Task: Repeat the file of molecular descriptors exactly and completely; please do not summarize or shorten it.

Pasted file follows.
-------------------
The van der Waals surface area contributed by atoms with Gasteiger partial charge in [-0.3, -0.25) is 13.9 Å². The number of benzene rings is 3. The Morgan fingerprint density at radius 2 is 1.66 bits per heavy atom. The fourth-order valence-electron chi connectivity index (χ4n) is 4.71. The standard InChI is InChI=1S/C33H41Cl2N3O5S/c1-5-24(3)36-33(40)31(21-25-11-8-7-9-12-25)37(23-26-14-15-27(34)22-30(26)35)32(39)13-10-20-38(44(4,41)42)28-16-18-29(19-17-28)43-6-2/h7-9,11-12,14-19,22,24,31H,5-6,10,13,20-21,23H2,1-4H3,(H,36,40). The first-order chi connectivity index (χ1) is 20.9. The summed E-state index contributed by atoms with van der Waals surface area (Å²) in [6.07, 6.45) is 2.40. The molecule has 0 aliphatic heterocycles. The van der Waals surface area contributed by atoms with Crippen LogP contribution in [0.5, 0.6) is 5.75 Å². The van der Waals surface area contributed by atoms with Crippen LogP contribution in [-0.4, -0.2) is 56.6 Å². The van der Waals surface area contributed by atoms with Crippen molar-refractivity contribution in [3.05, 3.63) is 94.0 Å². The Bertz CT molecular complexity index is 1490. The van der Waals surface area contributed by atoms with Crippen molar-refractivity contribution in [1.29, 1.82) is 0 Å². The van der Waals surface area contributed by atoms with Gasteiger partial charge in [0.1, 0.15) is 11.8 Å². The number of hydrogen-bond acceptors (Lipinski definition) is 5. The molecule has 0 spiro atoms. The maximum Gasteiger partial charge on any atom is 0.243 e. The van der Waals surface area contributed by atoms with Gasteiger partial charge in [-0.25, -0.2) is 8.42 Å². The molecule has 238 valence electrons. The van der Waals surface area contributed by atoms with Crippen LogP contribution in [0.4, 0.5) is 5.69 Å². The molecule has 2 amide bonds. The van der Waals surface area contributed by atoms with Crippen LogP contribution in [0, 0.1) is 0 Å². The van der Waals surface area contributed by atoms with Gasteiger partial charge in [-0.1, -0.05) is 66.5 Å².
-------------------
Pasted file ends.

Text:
The van der Waals surface area contributed by atoms with Gasteiger partial charge in [-0.3, -0.25) is 13.9 Å². The number of benzene rings is 3. The Morgan fingerprint density at radius 2 is 1.66 bits per heavy atom. The fourth-order valence-electron chi connectivity index (χ4n) is 4.71. The standard InChI is InChI=1S/C33H41Cl2N3O5S/c1-5-24(3)36-33(40)31(21-25-11-8-7-9-12-25)37(23-26-14-15-27(34)22-30(26)35)32(39)13-10-20-38(44(4,41)42)28-16-18-29(19-17-28)43-6-2/h7-9,11-12,14-19,22,24,31H,5-6,10,13,20-21,23H2,1-4H3,(H,36,40). The first-order chi connectivity index (χ1) is 20.9. The summed E-state index contributed by atoms with van der Waals surface area (Å²) in [6.07, 6.45) is 2.40. The molecule has 0 aliphatic heterocycles. The van der Waals surface area contributed by atoms with Crippen LogP contribution in [0.5, 0.6) is 5.75 Å². The van der Waals surface area contributed by atoms with Crippen LogP contribution in [-0.4, -0.2) is 56.6 Å². The van der Waals surface area contributed by atoms with Crippen molar-refractivity contribution in [3.05, 3.63) is 94.0 Å². The Bertz CT molecular complexity index is 1490. The van der Waals surface area contributed by atoms with Crippen molar-refractivity contribution in [1.29, 1.82) is 0 Å². The van der Waals surface area contributed by atoms with Gasteiger partial charge in [0.1, 0.15) is 11.8 Å². The number of hydrogen-bond acceptors (Lipinski definition) is 5. The molecule has 0 spiro atoms. The maximum Gasteiger partial charge on any atom is 0.243 e. The van der Waals surface area contributed by atoms with Gasteiger partial charge in [-0.25, -0.2) is 8.42 Å². The molecule has 238 valence electrons. The van der Waals surface area contributed by atoms with Crippen LogP contribution in [0.4, 0.5) is 5.69 Å². The molecule has 2 amide bonds. The van der Waals surface area contributed by atoms with Crippen LogP contribution in [0, 0.1) is 0 Å². The van der Waals surface area contributed by atoms with Gasteiger partial charge in [-0.1, -0.05) is 66.5 Å².